As anyone who caught their blindingly good set at the Optimo 20 Festival last year will attest, Happy Meals are quite possibly the best live electronic act Scotland has to offer right now. Originally from Dumfries and Galloway and now based in Glasgow, Scottish Album of the Year-nominated duo Suzanne Rodden and Lewis Cook have crafted their own unique style of minimalist synth-pop (with an added continental flair, thanks to Rodden’s French vocals). Friday 18 May, One Church, 1.30pm; Komedia Studio Bar, 10.15pm
Amongst the usual proliferation of guitar bands, Hatis Noit is certainly a welcome point of difference. The self-taught Japanese vocal performer draws on everything from Western classical music and Japanese folk to Gregorian chanting and straight-up pop vocals, the result being a deeply avant-garde form of electronica. In March she released the EP Illogical Dance via the esteemed Erased Tapes label, which features Björk-collaborators Matmos. Thursday 17 May, St Mary's Church, 7pm
The chequered reputation of Fat White Family’s primary songwriter Saul Adamczewski may precede him – it was a heroin addiction that, among other things, got him temporarily kicked out of the band – but his new project Insecure Men, with Childhood’s Ben Romans-Hopcraft, is a surprising about-turn, favouring pretty melodies and dark brooding pop over the less tuneful, grimy output the Fat Whites are renowned for. Their eponymous album was a welcome return to form for Adamczewski, who after a stint in rehab is now clean and proving that you don’t, in fact, have to take a shit-tonne of drugs to write really good songs. Thursday 17 May, The Haunt, 9.30pm
When The Skinny spoke to the charismatic LUCIA back in January of last year, the singer-songwriter already had all the hallmarks of a star in the making. Since then she and her band have won more fans with their slick Best Boy EP that channels a hyper-cool mix of 60s girl group pop noir and guitar-driven grunge. They played at SxSW this year and are booked to appear at a number of festivals this summer. A group whose impressive songbook is almost outdone by their on-point sense of style. Thursday 17 May, Horatios, 2.30pm and Patterns, 7.15pm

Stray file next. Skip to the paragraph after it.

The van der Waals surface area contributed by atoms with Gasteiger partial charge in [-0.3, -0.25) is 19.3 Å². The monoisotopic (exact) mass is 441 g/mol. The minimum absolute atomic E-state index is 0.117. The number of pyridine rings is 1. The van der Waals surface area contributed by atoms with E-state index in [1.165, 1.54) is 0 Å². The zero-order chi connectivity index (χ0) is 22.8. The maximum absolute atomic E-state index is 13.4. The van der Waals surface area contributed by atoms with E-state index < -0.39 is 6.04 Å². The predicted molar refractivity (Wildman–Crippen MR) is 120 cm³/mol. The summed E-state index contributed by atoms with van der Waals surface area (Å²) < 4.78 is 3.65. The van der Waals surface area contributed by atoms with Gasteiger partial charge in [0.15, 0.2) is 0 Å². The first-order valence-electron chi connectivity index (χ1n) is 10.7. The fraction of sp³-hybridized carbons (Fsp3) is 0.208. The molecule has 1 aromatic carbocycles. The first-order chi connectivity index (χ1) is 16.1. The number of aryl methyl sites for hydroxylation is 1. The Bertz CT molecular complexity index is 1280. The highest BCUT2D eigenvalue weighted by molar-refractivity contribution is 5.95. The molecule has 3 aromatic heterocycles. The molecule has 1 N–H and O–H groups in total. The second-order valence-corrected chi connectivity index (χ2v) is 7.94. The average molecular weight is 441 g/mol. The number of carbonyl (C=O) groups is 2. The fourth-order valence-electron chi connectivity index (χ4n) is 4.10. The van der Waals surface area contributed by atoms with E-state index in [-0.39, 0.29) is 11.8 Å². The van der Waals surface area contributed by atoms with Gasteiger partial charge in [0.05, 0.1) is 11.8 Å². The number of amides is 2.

Fun fact – The Spook School was a derisive name given to the trailblazing Glasgow Four (a group of artists led by well-known Scottish artist and architect Charles Rennie Mackintosh) as a reaction to their work which at the time was considered too ‘ghoulish’ and unsavoury for the tastes of art critics in the late 1800s. The Spook School the band – a four-piece from Edinburgh – embody that progressive attitude in a 21st century context, with songs that address LGBT+ issues via power-pop and idealistic, politically-minded lyrics: their third LP Could It Be Different?, produced by Matthew Johnson of Hookworms, is a fine case in point. Plus, their live shows are really, really fun. Thursday 17 May, Horatios, 12:15pm; Saturday 19 May, Sticky Mike's Frog Bar, 8:30pm
The Great Escape takes place in Brighton, 17-19 May